So back, now, to the happier and happy Lady Dorothie Feilding, whom we now seem to know three times better than we did after her first eighty-seven appearances here:

Mon. Ritz Hotel London [18 June]

Mother darling–

We have decided Thursday 5th not the 3rd after all for the funeral if that suits you.

That, of course, would be the wedding.

Could you put up Binkie, Charles & best man? His regimental pals, one or two as really want to come, could come by Irish mail to Rugby. I’ve asked Mellins to let Billy & David be pages. I’m getting a little plain white frock & veil, no train or bridesmaids or fuss, but would love those stugs as minute guardsmen with their white clothes & guards belts.

Any immediate relations of Charles who insist on coming we intend billeting on Aunt A at Holthorpe but haven’t broken it to her yet…

I couldn’t bear the thought of being cremated in London for the amusement of Tit Bits, Mothers Home & Pigeon World

This is quite funny, and apt: Lady Feilding has already been a darling of the popular press–titled young ladies driving ambulances made great copy in 1914–and her wedding will prove irresistible to the nascent tabloids, if not perhaps to the pigeon-fancying community. So she is back to her happy-go-lucky early style as the wedding approaches…

And yet her style did change, there, for a moment, and we got a glimpse of her different feelings. She’s an indifferent speller and a casual aristocrat, and has shown no signs of well-read Edwardian Romanticism–nevertheless she feels things just as deeply as any fulsome, long-tressed provincial young lady.

Back, for a moment to the letter of the 12th:

When I met Charles the other day & he told me how he cared, I felt for the 1st time, that he could awaken my power to love (which I thought had died in me) if he loved me strongly & enough. At the very beginning I was afraid perhaps my loneliness was influencing me unduly & that I had not yet found the real thing. But so very soon I was quite, quite sure everything was right.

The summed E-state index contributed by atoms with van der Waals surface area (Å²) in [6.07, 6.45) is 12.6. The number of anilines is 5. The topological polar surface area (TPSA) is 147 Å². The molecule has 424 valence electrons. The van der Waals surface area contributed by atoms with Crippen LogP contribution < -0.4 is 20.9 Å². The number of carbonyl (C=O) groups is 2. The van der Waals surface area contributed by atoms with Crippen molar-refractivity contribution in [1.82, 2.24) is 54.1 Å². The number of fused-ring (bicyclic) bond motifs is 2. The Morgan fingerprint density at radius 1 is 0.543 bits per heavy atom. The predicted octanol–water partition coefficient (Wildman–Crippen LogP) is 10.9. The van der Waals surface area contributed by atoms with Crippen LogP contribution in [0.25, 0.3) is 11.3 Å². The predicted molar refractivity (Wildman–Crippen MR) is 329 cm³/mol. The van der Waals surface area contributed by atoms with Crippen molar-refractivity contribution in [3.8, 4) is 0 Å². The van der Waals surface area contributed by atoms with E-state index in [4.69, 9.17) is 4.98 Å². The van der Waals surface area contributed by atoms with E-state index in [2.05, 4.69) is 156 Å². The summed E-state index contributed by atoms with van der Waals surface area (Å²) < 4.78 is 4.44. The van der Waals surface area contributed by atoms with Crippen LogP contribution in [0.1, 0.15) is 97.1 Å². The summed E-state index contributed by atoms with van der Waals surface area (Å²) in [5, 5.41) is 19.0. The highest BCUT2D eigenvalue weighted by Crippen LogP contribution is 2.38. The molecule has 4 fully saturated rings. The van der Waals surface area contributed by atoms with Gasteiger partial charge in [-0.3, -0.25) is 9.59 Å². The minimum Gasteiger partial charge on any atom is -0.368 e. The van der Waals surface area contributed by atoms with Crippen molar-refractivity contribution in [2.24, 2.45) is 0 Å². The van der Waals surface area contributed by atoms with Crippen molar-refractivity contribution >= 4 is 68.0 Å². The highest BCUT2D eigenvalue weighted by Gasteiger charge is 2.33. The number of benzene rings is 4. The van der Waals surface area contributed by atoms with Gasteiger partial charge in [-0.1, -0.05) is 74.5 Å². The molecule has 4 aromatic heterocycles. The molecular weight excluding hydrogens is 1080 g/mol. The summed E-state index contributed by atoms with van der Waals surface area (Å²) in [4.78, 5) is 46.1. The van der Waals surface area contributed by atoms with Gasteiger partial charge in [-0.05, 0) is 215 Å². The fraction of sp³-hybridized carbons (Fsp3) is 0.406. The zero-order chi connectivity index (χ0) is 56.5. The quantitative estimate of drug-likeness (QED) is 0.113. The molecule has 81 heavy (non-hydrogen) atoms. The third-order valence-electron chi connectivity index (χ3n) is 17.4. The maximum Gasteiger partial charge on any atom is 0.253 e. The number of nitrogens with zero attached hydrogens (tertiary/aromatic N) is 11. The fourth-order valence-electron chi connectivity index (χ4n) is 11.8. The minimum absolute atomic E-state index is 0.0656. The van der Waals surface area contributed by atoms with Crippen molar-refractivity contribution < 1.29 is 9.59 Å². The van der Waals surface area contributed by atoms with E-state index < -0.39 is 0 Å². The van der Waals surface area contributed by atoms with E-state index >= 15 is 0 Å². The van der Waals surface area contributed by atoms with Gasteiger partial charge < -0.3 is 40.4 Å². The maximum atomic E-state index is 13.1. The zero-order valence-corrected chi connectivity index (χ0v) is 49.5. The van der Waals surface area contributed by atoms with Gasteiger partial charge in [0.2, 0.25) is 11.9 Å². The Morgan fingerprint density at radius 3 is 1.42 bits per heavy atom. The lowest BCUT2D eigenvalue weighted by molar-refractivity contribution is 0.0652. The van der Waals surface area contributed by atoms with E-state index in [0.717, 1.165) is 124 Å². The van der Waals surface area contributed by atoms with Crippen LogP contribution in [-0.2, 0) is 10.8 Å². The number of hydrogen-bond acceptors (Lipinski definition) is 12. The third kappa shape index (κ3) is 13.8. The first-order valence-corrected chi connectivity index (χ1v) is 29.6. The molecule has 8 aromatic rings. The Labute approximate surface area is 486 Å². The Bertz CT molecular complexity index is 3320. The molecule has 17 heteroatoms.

This, too, is a war romance:

The big things in Charles had not been stirred before the war. He was inclined to be idle & drift through life without being properly alive. The army & war generally has done to him what it has done to many people including myself. He loves me so much, Mother dearest, & so deeply that he has made me love him; it is not just a wild wave of sentimentality, it is [a] real thing which grows greater every day & is coupled with an infinite trust & confidence in him & in what the future will bring. Please God, he will be some months at home, before all the mental ‘angoisse’ [anguish] begins again. I am feeling so small & stormtossed…

I need just a little bit of peace & happiness so badly Mother dearest…

Yr loving
DoDo[1]

 

Wilfred Owen is also very happy and at peace… and also writing to his mother, and also in need of additional funds for new clothes… after that the similarities drop away precipitously.

Monday, Welsh Hospital, Netley

Dearest of Mothers,

I had your letter this morning—a great delight. This place is very boring, and I cannot believe myself in England in this unknown region… It is pleasant to be among the Welsh—doctors, sisters, orderlies.

And nurses.

They kept me in bed all yesterday, but I got up for an hour & went out today, only to be recaught and put back to bed for the inspection of a specialist…

There was no choice of Hospitals when we were detailed off from Southampton, tho’ I tried to get the Birmingham Train, which those officers who lived hereabouts had to take!

When I get away I shall try to journey through London. There are new clothes I want… Here also we fare much better than anywhere in France. I sleep well and show every sign of health, except in the manipulation of this pencil.

Your own W.E.O. x[2]

 

References and Footnotes

  1. Lady Under Fire, 211-16.
  2. Collected Letters, 470.